Be Careful What You Ask For! Federal Funds Have Strings

What a difference a year makes.

By Dawn Kristof Champney, WWEMA President

What a difference a year makes. This time last year we were lamenting over President Bush’s fiscal 2009 budget request for the Clean Water State Revolving (SRF) program, due to be slashed another 20% from the modest $689 million given it in fiscal 2008 to a mere $555 million budgeted for fiscal 2009. Fortunately, Congress failed to act upon the President’s fiscal 2009 budget request and passed a continuing resolution funding the program at the fiscal 2008 level of $689 million. Funding for the Drinking Water SRF program also remained at the prior year’s level of $829 million.

Fast forward to February 2009 and President Obama’s fiscal 2010 budget request to Congress. It calls for the U.S. Environmental Protection Agency to receive $10.5 billion - $3 billion more than it received in fiscal 2008 - representing the largest budget request in the U.S. Environmental Protection Agency’s 39-year history. It includes a hefty $2.4 billion for the Clean Water SRF and $1.5 billion for the Drinking Water SRF. These two programs, combined, received only $1.5 billion in fiscal 2008.

Congress must still act upon the President’s budget request for fiscal 2010, but by all indications, it will be readily embraced by the committees with jurisdiction over the nation’s environmental protection programs.

Looking ahead, indications are that Congress will continue to support this upward trend in federal support of the SRF programs as evidenced by the House Transportation and Infrastructure Committee having just passed H.R. 1261 – the Water Quality Investment Act of 2009 – containing $18.7 billion over five years for wastewater infrastructure investments and other water quality efforts. The bill authorizes $13.8 billion over five years for the Clean Water SRF program; $1.8 billion over the same period for sewer overflow control grants; $250 million for alternative water sources projects; and $750 million for the Great Lakes Legacy Act, designed to eliminate toxic hot spots by removing contaminated sediment from the lakes.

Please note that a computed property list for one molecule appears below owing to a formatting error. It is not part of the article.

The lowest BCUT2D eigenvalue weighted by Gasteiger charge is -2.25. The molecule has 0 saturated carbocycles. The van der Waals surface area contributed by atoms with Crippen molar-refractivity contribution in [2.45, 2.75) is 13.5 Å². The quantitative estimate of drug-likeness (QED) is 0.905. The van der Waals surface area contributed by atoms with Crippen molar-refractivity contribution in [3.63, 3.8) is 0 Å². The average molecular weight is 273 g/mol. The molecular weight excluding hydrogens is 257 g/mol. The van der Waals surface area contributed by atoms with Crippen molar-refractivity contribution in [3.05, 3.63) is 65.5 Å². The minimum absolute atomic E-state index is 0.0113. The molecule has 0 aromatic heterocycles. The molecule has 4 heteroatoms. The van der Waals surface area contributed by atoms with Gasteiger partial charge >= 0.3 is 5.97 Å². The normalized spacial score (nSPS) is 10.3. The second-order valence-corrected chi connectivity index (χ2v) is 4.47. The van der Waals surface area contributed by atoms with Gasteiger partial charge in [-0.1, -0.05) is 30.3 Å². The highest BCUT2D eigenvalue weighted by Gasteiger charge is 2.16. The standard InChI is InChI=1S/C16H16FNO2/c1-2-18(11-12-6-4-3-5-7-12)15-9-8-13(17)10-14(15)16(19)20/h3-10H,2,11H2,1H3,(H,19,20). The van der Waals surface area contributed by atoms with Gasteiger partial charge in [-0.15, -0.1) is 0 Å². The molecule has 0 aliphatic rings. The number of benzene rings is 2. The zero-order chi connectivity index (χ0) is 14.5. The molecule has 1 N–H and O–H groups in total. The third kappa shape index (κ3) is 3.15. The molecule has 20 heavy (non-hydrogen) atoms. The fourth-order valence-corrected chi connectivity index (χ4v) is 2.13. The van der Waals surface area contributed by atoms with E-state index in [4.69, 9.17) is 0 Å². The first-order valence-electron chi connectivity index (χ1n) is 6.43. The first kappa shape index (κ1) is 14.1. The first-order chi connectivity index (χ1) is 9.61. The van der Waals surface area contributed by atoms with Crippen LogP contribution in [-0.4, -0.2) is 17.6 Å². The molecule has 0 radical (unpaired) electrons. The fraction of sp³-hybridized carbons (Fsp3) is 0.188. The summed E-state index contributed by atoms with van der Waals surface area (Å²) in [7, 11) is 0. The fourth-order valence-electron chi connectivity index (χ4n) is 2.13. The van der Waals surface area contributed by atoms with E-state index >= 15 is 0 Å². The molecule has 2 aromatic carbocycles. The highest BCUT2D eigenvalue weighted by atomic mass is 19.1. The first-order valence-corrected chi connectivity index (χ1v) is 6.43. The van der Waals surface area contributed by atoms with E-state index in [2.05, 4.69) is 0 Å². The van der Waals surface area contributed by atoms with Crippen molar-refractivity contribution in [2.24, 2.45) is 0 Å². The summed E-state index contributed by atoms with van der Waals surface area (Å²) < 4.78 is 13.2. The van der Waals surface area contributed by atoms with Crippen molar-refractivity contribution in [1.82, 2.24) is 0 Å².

The House passed a similar bill during the last session of Congress, as did the Senate Committee on Environment and Public Works, but time ran out before the Senate could act upon the measure. Prospects are brighter for quick passage of this bill during this session of Congress. Keep in mind, though, that this is only an ‘authorization’ bill. Funding for these programs will still have to go through the annual appropriations process, though they are likely to receive greater support having been official authorized by Congress as worthy investments.

With this potential for a significant increase in the federal investment toward drinking water and wastewater infrastructure projects, one should take some degree of comfort knowing help is on the way. But as the saying goes - Be careful what you ask for - for with the federal funds comes federal strings.

Federal Procurement Rules

Generating the most attention is the Davis-Bacon prevailing wage requirements that will now be imposed upon projects receiving SRF assistance under the stimulus bill, as well as all future SRF-funded projects if H.R. 1261 is enacted. Opponents of this mandate argue that it will drive project costs up, limit the number of projects that will receive assistance, and ultimately increase customer user fees.

Receiving less attention, but potentially of even graver consequence to the water and wastewater industry, is the “Buy American” provision contained in both the stimulus bill and H.R. 1261. It requires that all the iron, steel, and manufactured goods used in projects receiving SRF assistance must be produced in the United States.

This is a bad policy, which could lead to protectionism and come back to haunt U.S. manufacturers hoping to compete in the global marketplace. It is also a costly policy as fewer companies will be able to sell to SRF-funded projects. It will lead to less price competition, more expensive public works projects, and thus fewer of them to be financed through the SRF programs.

In today’s complex world of global sourcing, many components or sub-components of large systems are no longer manufactured in the U.S., especially electronics. In some cases, products and/or components that are imported have a functionality that cannot be currently matched by any American-based company. Most fiscally responsible companies today will have some degree of offshore sourcing in keeping with providing its customers with the best products that improve performance and reduce life-cycle costs. Our nation’s water and wastewater utilities have been the beneficiary of these efforts.WW

About the Author:
Dawn Kristof Champney is president of the Water and Wastewater Equipment Manufacturers Association., a 101-year old national trade organization which represents the interests of companies that manufacture and provide technologies used in municipal and industrial water supply and wastewater treatment applications.

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